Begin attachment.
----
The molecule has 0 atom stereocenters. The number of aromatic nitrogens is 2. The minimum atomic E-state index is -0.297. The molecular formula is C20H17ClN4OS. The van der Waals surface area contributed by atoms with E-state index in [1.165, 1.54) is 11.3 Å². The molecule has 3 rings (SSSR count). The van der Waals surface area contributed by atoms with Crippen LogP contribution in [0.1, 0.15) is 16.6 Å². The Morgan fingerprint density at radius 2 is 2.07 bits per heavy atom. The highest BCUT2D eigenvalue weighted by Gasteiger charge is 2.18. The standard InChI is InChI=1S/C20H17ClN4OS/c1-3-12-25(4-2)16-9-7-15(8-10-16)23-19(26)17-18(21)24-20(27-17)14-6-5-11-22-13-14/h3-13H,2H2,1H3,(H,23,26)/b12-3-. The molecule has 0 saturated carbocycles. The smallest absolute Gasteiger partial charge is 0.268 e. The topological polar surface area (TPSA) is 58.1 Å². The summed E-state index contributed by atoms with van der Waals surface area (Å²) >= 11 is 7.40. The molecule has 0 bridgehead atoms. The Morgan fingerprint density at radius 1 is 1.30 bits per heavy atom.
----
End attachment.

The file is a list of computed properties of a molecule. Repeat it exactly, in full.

The molecule has 0 atom stereocenters. The number of aromatic nitrogens is 2. The minimum atomic E-state index is -0.297. The molecular formula is C20H17ClN4OS. The van der Waals surface area contributed by atoms with E-state index in [1.165, 1.54) is 11.3 Å². The molecule has 3 rings (SSSR count). The van der Waals surface area contributed by atoms with Crippen LogP contribution in [0.1, 0.15) is 16.6 Å². The Morgan fingerprint density at radius 2 is 2.07 bits per heavy atom. The highest BCUT2D eigenvalue weighted by Gasteiger charge is 2.18. The standard InChI is InChI=1S/C20H17ClN4OS/c1-3-12-25(4-2)16-9-7-15(8-10-16)23-19(26)17-18(21)24-20(27-17)14-6-5-11-22-13-14/h3-13H,2H2,1H3,(H,23,26)/b12-3-. The molecule has 0 saturated carbocycles. The smallest absolute Gasteiger partial charge is 0.268 e. The topological polar surface area (TPSA) is 58.1 Å². The summed E-state index contributed by atoms with van der Waals surface area (Å²) >= 11 is 7.40. The molecule has 0 bridgehead atoms. The Morgan fingerprint density at radius 1 is 1.30 bits per heavy atom.